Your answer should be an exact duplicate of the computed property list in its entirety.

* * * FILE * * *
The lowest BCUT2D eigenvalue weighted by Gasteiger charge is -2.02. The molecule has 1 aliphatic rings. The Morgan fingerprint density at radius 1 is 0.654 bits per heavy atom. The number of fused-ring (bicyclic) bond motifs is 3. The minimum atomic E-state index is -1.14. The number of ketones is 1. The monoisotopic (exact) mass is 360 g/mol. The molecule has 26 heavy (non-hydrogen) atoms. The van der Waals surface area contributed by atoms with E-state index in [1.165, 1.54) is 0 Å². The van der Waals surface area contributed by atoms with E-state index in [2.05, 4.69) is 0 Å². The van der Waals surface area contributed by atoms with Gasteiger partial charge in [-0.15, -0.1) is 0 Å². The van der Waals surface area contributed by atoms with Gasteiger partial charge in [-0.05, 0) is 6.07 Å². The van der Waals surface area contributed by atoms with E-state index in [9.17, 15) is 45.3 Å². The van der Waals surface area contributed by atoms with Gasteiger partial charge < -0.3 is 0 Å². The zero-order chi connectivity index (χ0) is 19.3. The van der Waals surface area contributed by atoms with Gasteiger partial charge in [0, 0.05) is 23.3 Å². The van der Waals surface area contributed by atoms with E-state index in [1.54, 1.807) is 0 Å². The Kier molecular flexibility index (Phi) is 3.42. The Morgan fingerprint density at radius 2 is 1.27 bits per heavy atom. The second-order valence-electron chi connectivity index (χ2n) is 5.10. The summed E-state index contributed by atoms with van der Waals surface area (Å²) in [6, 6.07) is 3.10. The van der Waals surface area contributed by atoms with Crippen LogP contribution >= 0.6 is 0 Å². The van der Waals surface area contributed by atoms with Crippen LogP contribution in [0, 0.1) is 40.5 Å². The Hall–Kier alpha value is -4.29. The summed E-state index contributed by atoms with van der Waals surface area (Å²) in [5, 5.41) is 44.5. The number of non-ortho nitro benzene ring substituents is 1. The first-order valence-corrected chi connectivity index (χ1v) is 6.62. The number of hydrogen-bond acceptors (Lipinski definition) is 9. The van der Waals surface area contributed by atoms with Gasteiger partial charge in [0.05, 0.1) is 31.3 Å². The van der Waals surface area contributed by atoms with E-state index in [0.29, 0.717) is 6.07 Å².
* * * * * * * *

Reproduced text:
The lowest BCUT2D eigenvalue weighted by Gasteiger charge is -2.02. The molecule has 1 aliphatic rings. The Morgan fingerprint density at radius 1 is 0.654 bits per heavy atom. The number of fused-ring (bicyclic) bond motifs is 3. The minimum atomic E-state index is -1.14. The number of ketones is 1. The monoisotopic (exact) mass is 360 g/mol. The molecule has 26 heavy (non-hydrogen) atoms. The van der Waals surface area contributed by atoms with E-state index in [1.165, 1.54) is 0 Å². The van der Waals surface area contributed by atoms with E-state index in [2.05, 4.69) is 0 Å². The van der Waals surface area contributed by atoms with Gasteiger partial charge in [-0.15, -0.1) is 0 Å². The van der Waals surface area contributed by atoms with Gasteiger partial charge in [-0.05, 0) is 6.07 Å². The van der Waals surface area contributed by atoms with E-state index in [9.17, 15) is 45.3 Å². The van der Waals surface area contributed by atoms with Gasteiger partial charge < -0.3 is 0 Å². The zero-order chi connectivity index (χ0) is 19.3. The van der Waals surface area contributed by atoms with Gasteiger partial charge in [0, 0.05) is 23.3 Å². The van der Waals surface area contributed by atoms with E-state index in [1.54, 1.807) is 0 Å². The Kier molecular flexibility index (Phi) is 3.42. The Morgan fingerprint density at radius 2 is 1.27 bits per heavy atom. The second-order valence-electron chi connectivity index (χ2n) is 5.10. The summed E-state index contributed by atoms with van der Waals surface area (Å²) in [6, 6.07) is 3.10. The van der Waals surface area contributed by atoms with Crippen LogP contribution >= 0.6 is 0 Å². The van der Waals surface area contributed by atoms with Crippen LogP contribution in [0, 0.1) is 40.5 Å². The Hall–Kier alpha value is -4.29. The summed E-state index contributed by atoms with van der Waals surface area (Å²) in [5, 5.41) is 44.5. The number of non-ortho nitro benzene ring substituents is 1. The first-order valence-corrected chi connectivity index (χ1v) is 6.62. The number of hydrogen-bond acceptors (Lipinski definition) is 9. The van der Waals surface area contributed by atoms with Gasteiger partial charge in [0.05, 0.1) is 31.3 Å². The van der Waals surface area contributed by atoms with E-state index in [0.29, 0.717) is 6.07 Å².